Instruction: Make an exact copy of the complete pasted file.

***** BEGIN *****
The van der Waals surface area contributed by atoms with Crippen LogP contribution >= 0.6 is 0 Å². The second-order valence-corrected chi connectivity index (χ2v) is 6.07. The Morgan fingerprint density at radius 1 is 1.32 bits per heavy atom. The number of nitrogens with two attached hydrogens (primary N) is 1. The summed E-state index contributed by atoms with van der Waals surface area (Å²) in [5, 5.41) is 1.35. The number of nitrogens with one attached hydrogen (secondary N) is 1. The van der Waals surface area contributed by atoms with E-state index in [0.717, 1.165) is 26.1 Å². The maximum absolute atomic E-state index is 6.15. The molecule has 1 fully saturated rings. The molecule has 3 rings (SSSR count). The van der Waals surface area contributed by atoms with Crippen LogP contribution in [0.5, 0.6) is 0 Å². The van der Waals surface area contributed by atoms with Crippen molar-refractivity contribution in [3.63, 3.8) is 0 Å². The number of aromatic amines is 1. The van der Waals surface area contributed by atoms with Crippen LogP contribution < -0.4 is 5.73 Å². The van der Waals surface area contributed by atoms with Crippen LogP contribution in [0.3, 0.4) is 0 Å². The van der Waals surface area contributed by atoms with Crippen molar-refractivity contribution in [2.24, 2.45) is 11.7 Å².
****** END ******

The van der Waals surface area contributed by atoms with Crippen LogP contribution >= 0.6 is 0 Å². The second-order valence-corrected chi connectivity index (χ2v) is 6.07. The Morgan fingerprint density at radius 1 is 1.32 bits per heavy atom. The number of nitrogens with two attached hydrogens (primary N) is 1. The summed E-state index contributed by atoms with van der Waals surface area (Å²) in [5, 5.41) is 1.35. The number of nitrogens with one attached hydrogen (secondary N) is 1. The van der Waals surface area contributed by atoms with E-state index in [0.717, 1.165) is 26.1 Å². The maximum absolute atomic E-state index is 6.15. The molecule has 1 fully saturated rings. The molecule has 3 rings (SSSR count). The van der Waals surface area contributed by atoms with Crippen LogP contribution in [0.5, 0.6) is 0 Å². The van der Waals surface area contributed by atoms with Crippen molar-refractivity contribution in [3.63, 3.8) is 0 Å². The number of aromatic amines is 1. The van der Waals surface area contributed by atoms with Crippen LogP contribution < -0.4 is 5.73 Å². The van der Waals surface area contributed by atoms with Crippen LogP contribution in [0.3, 0.4) is 0 Å². The van der Waals surface area contributed by atoms with Crippen molar-refractivity contribution in [2.24, 2.45) is 11.7 Å².